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Report: Developers Love Mobile Apps, Dig iPad the Most


We knew the iPad was going to be transformational mostly due to its app experiences and had heard opinions to that effect. Now Flurry finds developers flocking to the iPad at the expense of other platforms ... even the iPhone.

Flurry tracks what developers are up to through logins to its systems made as apps are being put together and tested. By tracking the operating systems are behind the logins, Flurry's built a picture of how many new app projects were kicked off on average in 2009 and over the last 60 days.

The data is completely convincing: In the pre-iPad era, 78% of new app projects were for the iPhone, and 18% went on Android devices. Since the iPad's SDK launch, Android's share has fallen to just 10%, the iPhone's has slid to 67% and the iPad has cornered an astonishing 22% of the new app start market. That's already resulted in well over 2,000 iPad-specific apps being available for the launch day, and indicates that developers are genuinely excited about the prospects of writing for the iPad.

Though Android's new app share has fallen by nearly 50%, Flurry counts numerically more apps being written for Android in March, actually equating to twice as many as arrived in February. In other words, the Android app market is still growing ... just not at a rate that comes close to the iPad's ... and the iPhone still reigns supreme. Hence the other conclusion to be drawn from Flurry's data is that developer excitement about all kinds of mobile smart platforms is growing, proof positive that the future of the plain old dumbphone looks glum.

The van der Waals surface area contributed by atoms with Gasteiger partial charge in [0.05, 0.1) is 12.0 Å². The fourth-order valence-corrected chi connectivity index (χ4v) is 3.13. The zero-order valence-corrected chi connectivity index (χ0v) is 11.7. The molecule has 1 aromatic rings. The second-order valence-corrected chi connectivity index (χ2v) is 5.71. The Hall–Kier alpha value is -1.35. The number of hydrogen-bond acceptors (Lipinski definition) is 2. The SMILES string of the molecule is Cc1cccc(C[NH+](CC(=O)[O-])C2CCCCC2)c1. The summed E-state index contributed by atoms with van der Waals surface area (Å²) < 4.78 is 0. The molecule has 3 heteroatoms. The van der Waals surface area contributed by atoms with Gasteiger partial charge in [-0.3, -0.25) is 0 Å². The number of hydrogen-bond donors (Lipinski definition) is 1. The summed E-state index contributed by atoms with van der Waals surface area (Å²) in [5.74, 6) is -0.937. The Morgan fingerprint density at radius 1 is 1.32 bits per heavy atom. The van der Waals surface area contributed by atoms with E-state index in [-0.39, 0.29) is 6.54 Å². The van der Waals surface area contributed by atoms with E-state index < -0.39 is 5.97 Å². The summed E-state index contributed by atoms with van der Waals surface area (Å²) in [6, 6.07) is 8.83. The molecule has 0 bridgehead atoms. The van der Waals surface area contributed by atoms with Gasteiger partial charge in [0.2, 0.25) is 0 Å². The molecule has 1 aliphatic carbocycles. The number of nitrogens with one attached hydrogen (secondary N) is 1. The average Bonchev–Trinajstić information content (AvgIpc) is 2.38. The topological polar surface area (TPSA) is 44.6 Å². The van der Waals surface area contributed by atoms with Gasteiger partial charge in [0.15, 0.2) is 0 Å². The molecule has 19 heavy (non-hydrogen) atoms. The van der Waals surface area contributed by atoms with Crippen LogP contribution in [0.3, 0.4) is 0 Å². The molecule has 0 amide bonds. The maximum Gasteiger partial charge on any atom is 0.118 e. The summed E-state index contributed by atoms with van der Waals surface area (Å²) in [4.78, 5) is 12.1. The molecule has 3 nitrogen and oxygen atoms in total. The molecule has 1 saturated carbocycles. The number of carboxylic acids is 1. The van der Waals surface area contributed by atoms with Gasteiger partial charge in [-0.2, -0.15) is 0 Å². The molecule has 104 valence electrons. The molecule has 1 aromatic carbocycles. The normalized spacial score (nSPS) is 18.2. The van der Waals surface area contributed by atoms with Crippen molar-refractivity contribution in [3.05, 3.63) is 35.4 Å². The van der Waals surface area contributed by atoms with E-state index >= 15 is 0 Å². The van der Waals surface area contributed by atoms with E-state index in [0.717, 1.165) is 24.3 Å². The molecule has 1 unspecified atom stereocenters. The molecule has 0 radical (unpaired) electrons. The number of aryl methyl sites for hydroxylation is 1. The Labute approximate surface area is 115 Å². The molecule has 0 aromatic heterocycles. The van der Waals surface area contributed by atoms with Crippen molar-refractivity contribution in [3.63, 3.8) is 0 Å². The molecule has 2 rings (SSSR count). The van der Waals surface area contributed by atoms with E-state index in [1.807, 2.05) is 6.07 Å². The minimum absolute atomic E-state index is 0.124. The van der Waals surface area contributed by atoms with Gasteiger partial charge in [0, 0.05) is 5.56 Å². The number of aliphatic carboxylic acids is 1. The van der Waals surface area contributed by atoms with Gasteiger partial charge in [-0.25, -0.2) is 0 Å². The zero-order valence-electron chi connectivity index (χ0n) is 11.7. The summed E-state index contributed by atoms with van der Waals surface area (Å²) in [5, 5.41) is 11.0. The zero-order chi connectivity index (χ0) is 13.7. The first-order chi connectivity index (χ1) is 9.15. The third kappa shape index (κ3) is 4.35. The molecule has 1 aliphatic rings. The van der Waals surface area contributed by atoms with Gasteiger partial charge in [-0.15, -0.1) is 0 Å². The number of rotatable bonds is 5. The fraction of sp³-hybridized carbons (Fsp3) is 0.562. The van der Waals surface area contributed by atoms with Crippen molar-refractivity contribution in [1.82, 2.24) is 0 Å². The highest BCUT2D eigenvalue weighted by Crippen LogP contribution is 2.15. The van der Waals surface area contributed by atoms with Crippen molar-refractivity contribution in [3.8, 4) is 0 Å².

And there's one final barb: RIM suffered a slide on the stock market this week, due to slightly underperforming against analysts expectations. And it seems developer enthusiasm for RIM's devices, which was never particularly massive, is waning. Flurry notes that while 4% of apps were written for BlackBerrys in 2009, over the last 60 days that share has fallen to around 1%. RIM's future in the smart device market certainly looks complex and hard to predict.

To keep up with this news on your smartphone (or any other Net device, to be honest,) follow me, Kit Eaton, on Twitter. That QR code on the left will take you to my Twitter feed too—if you haven't got a QR code reader for your phone get one's the coming thing!